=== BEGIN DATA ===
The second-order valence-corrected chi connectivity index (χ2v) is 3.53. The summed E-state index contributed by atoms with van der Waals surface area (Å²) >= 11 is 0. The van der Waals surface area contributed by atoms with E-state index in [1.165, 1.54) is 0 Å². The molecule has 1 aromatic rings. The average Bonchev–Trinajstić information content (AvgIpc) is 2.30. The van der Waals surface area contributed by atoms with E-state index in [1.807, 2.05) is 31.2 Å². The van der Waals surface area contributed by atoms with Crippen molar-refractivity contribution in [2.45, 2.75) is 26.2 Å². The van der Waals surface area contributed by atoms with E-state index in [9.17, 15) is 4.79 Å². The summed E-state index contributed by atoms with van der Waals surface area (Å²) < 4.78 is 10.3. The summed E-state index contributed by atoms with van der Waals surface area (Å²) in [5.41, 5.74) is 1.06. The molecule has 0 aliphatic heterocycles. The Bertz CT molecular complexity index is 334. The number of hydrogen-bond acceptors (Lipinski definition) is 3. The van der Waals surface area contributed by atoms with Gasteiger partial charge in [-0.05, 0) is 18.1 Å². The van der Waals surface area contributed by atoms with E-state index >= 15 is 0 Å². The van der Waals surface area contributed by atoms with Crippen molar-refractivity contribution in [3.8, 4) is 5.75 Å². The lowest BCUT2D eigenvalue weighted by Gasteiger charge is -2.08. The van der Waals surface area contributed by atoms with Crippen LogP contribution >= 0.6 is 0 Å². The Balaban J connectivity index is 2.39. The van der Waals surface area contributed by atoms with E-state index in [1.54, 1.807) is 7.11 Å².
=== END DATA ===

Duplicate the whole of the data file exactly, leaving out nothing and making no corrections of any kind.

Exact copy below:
The second-order valence-corrected chi connectivity index (χ2v) is 3.53. The summed E-state index contributed by atoms with van der Waals surface area (Å²) >= 11 is 0. The van der Waals surface area contributed by atoms with E-state index in [1.165, 1.54) is 0 Å². The molecule has 1 aromatic rings. The average Bonchev–Trinajstić information content (AvgIpc) is 2.30. The van der Waals surface area contributed by atoms with E-state index in [1.807, 2.05) is 31.2 Å². The van der Waals surface area contributed by atoms with Crippen molar-refractivity contribution in [2.45, 2.75) is 26.2 Å². The van der Waals surface area contributed by atoms with E-state index in [9.17, 15) is 4.79 Å². The summed E-state index contributed by atoms with van der Waals surface area (Å²) < 4.78 is 10.3. The summed E-state index contributed by atoms with van der Waals surface area (Å²) in [5.41, 5.74) is 1.06. The molecule has 0 aliphatic heterocycles. The Bertz CT molecular complexity index is 334. The number of hydrogen-bond acceptors (Lipinski definition) is 3. The van der Waals surface area contributed by atoms with Gasteiger partial charge in [-0.05, 0) is 18.1 Å². The van der Waals surface area contributed by atoms with E-state index >= 15 is 0 Å². The van der Waals surface area contributed by atoms with Crippen molar-refractivity contribution in [3.8, 4) is 5.75 Å². The lowest BCUT2D eigenvalue weighted by Gasteiger charge is -2.08. The van der Waals surface area contributed by atoms with Crippen LogP contribution >= 0.6 is 0 Å². The Balaban J connectivity index is 2.39. The van der Waals surface area contributed by atoms with E-state index in [1.54, 1.807) is 7.11 Å².